Is the takeoff heavy?

Nup. It’s cake. You’re advised to sit very close to the steel mesh that separates you from the wave-maker, near a pole marked “31”. This is about 15 metres down from where the wave attains its full height. You watch it approach, trying not to wig out, then just turn around and catch it. The wave is just a slope at that point, with a little bit of foam forming on your inside shoulder. Sooo easy.

There’s another takeoff point that’s a bit trickier. It’s at a point further up toward the start of the Pool, where the water is quite shallow — you can stand on the concrete bottom and wait for a wave with the water about at waist height. The wave reaches this point only half-formed and it’s quite weak. I was tipped by Raimana van Bastolaer on the PWC that I shouldn’t linger on this bit, but really pump and gain speed and try to float my way across to the normal takeoff point, but the wave had a bit of wind bump on it and I didn’t pull the trigger quick enough. I ended up a bit behind the foam line, which is kind of fatal in the Pool because the foam has almost no energy at all — you can’t use it to push around a section the way you can on an ocean wave. I was annoyed — you don’t wanna waste a wave when you’re only getting one every 20 minutes or so.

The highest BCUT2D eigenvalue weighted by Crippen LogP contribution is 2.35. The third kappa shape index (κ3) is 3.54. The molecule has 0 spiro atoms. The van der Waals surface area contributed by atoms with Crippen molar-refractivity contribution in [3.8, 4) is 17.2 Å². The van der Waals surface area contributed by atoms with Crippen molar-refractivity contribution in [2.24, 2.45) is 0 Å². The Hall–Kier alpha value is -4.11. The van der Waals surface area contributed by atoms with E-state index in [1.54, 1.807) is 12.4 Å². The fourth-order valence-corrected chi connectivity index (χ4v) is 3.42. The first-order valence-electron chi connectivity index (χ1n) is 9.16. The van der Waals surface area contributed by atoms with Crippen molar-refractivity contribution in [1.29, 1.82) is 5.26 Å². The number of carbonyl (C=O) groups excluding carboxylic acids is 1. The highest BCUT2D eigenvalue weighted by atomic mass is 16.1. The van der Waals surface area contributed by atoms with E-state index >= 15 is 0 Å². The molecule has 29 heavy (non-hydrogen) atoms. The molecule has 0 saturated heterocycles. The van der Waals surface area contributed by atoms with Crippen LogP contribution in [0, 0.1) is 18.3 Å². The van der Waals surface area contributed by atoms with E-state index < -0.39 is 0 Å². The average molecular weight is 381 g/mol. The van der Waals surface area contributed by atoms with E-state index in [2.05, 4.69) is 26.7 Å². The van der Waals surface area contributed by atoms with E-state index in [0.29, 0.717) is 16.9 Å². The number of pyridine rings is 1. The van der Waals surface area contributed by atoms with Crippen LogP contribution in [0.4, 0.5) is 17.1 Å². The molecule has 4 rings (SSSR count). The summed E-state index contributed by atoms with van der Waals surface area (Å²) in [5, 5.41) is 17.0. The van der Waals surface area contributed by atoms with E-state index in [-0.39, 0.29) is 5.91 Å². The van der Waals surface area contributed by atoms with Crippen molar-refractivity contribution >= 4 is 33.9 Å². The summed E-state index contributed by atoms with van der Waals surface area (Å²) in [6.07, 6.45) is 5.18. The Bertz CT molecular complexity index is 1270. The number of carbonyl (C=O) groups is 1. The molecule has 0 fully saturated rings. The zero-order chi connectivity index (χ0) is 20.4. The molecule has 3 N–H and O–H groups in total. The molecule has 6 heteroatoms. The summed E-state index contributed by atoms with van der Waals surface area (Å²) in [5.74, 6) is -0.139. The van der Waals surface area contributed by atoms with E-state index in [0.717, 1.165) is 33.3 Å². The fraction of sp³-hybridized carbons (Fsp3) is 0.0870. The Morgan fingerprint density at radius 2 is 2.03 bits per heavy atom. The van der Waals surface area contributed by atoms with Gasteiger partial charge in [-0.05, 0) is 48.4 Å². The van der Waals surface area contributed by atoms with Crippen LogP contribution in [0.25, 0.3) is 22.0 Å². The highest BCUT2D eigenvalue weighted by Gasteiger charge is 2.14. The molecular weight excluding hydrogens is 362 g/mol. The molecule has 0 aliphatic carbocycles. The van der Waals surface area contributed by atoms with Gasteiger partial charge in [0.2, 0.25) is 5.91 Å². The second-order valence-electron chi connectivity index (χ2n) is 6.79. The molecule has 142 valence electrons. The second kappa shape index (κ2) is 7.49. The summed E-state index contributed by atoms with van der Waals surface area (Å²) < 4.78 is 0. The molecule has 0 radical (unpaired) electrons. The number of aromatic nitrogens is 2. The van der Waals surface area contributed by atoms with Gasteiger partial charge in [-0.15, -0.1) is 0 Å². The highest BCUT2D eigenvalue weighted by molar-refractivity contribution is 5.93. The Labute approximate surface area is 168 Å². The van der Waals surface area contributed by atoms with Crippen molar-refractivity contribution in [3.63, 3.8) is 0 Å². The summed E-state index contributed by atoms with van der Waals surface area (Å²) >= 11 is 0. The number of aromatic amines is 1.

How long is it?

Not quite 400 metres. Takes about 45 seconds from takeoff to fizzle. It’s a long way by anyone’s reckoning but it doesn’t seem that long, I later thought because of the wave’s almost hypnotic lack of variance — it just goes along at the same pace, unlike most ocean waves, which are always changing and flexing a bit. You ride it down the length of the pool in quite a narrow band, about five metres wide, where the wave encounters changes in the bottom contour. It starts out maybe a head and a bit high and quite flat-faced, steepens slightly for a little bit, forms into a hollowish curve through the middle, flattens slightly again, then accelerates into a long quick barrel toward the end. Given more time than we had, getting the contour wired and so forth, I reckon you could do a lot of cool shit on it — a lot more than just hunt barrels.

Did you wipe out?

Oh yes, once on the left and once on the right. It’s not a heavy situation at all. The lip doesn’t slam you and the foam has nothing, and there’s no wave behind it — just a weird little pop-up secondary wave that sucks around a bit but does not harm. You just fall and let it pass. What is amazing is the disruption the wave causes to the Pool itself. Water flies everywhere, small quantities are even thrown out of the Pool altogether here and there along the edges. Just mad surges that really re-awaken you to the energies let loose in a normal surf zone. The Pool has been re-designed to cope with this disruption — originally it took a long time to settle, but now thanks to channels and a long deep gutter along the rim that brings water back into the Pool’s main body, it takes about four and a half minutes to settle enough for another wave to be made.